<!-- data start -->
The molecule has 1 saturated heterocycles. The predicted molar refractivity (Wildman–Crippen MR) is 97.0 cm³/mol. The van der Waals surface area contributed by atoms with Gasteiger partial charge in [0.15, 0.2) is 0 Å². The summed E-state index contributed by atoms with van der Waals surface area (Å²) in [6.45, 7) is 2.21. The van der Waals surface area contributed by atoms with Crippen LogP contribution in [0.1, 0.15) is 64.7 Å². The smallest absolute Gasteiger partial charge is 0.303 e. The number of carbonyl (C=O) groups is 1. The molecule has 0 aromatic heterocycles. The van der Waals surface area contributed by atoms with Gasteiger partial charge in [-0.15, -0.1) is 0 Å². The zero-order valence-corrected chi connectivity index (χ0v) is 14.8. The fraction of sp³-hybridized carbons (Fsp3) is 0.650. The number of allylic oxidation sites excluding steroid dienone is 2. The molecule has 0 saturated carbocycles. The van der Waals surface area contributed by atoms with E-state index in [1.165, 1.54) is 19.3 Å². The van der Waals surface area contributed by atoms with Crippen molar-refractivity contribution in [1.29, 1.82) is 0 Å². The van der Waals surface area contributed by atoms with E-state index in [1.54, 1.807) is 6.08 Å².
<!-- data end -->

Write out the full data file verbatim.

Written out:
The molecule has 1 saturated heterocycles. The predicted molar refractivity (Wildman–Crippen MR) is 97.0 cm³/mol. The van der Waals surface area contributed by atoms with Gasteiger partial charge in [0.15, 0.2) is 0 Å². The summed E-state index contributed by atoms with van der Waals surface area (Å²) in [6.45, 7) is 2.21. The van der Waals surface area contributed by atoms with Crippen LogP contribution in [0.1, 0.15) is 64.7 Å². The smallest absolute Gasteiger partial charge is 0.303 e. The number of carbonyl (C=O) groups is 1. The molecule has 0 aromatic heterocycles. The van der Waals surface area contributed by atoms with Gasteiger partial charge in [-0.15, -0.1) is 0 Å². The zero-order valence-corrected chi connectivity index (χ0v) is 14.8. The fraction of sp³-hybridized carbons (Fsp3) is 0.650. The number of allylic oxidation sites excluding steroid dienone is 2. The molecule has 0 saturated carbocycles. The van der Waals surface area contributed by atoms with E-state index in [1.165, 1.54) is 19.3 Å². The van der Waals surface area contributed by atoms with Crippen molar-refractivity contribution in [1.29, 1.82) is 0 Å². The van der Waals surface area contributed by atoms with E-state index in [1.54, 1.807) is 6.08 Å².